I wrote How to Be a Better Person for people with big hearts who are tired of climbing in to bed each night and feeling like they didn’t get anything important done, despite how many things they checked off their to-do list. I wanted to help you see how many small ways there are to up your impact and your happiness simply by leaning more strongly into what you already are—an intrinsically good and powerful human being.
Uplevel The Impact of Your Work
One of the parts of life where so many people want to have more of an impact is in their work. But there’s usually a hesitation that keeps us from going for it—If I up my game, how will I keep up with the increased demands on my time and attention? I’m barely holding it together now.
While I understand the realities of a 24-hour day—trust me, I do!—I also know that doubts are the result of fear, and fear—particularly when it comes to your capabilities and your power to make a difference—is a lie. When you start trusting yourself and learn a few strategies to make sure you’re not scattering your energy, you have the ability to move mountains.
Here are five of the tips from the “Work Well” chapter of How to Be a Better Person that relate the most to upping your game, and doing it from the heart.
We spend a lot of time waiting to be picked–for the job, the promotion, the cool project. Wanting to be recognized by the powers that be is such a normal part of life that you’ve likely lost touch with how often you do it and how disempowering it is. If there’s a project you want to work on, tell your boss you want in (and explain why you’re a good fit and how you’ll balance it with your other responsibilities). If there’s a different job you’d like to transfer into, take a class to build the skills you’d need in that role. Whatever you do, don’t just wait for it to happen. When you start to create your own opportunities instead of waiting for them to come along, you empower yourself. And that’s when things start changing for the better.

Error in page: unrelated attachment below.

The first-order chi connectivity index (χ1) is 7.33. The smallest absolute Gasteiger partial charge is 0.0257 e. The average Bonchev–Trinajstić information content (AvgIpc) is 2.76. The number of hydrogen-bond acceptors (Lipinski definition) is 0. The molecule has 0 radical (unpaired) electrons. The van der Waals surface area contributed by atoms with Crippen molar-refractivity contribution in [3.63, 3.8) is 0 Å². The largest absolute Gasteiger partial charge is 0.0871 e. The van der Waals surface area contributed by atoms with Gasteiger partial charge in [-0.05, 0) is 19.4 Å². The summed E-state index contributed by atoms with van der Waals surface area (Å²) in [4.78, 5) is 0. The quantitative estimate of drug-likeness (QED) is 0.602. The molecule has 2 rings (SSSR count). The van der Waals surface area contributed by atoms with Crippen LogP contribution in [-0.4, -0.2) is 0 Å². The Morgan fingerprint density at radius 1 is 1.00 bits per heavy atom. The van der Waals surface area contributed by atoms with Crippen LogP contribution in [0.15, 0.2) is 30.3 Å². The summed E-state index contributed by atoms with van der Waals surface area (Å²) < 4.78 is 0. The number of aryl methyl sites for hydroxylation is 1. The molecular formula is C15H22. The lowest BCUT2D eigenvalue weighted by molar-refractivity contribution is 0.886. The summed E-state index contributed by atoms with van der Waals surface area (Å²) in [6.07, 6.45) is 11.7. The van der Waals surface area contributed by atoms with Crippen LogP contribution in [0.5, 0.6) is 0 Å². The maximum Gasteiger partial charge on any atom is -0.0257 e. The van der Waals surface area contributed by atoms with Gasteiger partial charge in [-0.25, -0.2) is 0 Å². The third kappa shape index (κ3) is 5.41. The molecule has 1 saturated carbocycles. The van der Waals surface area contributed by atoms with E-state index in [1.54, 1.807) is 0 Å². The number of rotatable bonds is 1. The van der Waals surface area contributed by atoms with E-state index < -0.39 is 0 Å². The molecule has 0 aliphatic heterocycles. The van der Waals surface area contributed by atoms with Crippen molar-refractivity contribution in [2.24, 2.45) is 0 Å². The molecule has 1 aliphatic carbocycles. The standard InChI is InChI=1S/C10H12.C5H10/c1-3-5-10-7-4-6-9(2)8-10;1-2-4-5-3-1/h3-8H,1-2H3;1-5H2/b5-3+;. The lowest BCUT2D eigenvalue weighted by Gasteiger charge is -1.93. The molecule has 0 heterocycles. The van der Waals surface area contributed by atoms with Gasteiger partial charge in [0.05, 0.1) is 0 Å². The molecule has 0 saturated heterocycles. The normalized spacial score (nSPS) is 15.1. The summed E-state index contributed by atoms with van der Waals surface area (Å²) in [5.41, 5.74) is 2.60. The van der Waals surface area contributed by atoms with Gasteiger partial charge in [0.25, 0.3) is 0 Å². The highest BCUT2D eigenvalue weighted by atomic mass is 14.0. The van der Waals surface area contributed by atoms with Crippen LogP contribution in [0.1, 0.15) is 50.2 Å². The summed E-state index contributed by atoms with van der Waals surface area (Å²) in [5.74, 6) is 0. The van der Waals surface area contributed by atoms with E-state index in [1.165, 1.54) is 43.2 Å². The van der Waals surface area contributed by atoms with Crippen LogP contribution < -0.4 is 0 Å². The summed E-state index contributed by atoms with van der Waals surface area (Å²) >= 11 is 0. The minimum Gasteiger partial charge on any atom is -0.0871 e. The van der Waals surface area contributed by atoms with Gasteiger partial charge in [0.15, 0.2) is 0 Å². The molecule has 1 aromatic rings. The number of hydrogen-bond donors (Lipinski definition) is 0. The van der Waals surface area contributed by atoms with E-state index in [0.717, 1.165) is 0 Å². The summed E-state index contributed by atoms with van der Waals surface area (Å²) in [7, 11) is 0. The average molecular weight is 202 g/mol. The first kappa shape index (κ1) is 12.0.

Get better at prioritizing
Here are some guidelines for setting priorities in a way that helps you focus on the important instead of merely the urgent: Think about the things on your list that make the biggest impact and that mean the most to you–those are your highest priorities. Next come the things that have a big impact, even though you may not love them. For things that don’t move the needle and that you don’t enjoy, either delegate them or bang them out in one concentrated burst.
Focus on delivering value
Wanting to do a good job is honorable, but it can also be paralyzing, in part because the definition of “good” is subjective and your inner critic may equate it with “perfect.” To get you moving on daunting tasks, think about the value you’ll be delivering. How do your end clients stand to benefit from your efforts? Will they get more profits, more support, more peace of mind? Knowing the final result you’re trying to create will help motivate you to get going, and keep going.
Remember the mission
When work gets hard, go back and reread the mission statement of the company. (If you work for yourself and you don’t have a mission statement, write one.) Remembering the goals that the company is aiming to achieve can re-inspire you and help you take a bigger-picture perspective to whatever obstacle may be in your path.
Make time for your soul work
Every job comes with a long list of responsibilities, but you have an obligation to do the work that speaks to your soul too, even if it doesn’t show up anywhere on that list. When you plan your week, make sure to block out a chunk or two of time that you can devote to the work that’s speculative–the proposal for the new project, or even the art you create on the side that keeps you a passionate and engaged person–because that energy will spill over into the narrower confines of your “job” too. It will also help you think more creatively and bring more of yourself to the work you’re currently getting paid to do—and that will help you grow to the next level organically.
If you’d like to read all 52 of the work tips, they are featured in this Inc.com article:
And here are some more resources from my blog:
Here’s to being the change!!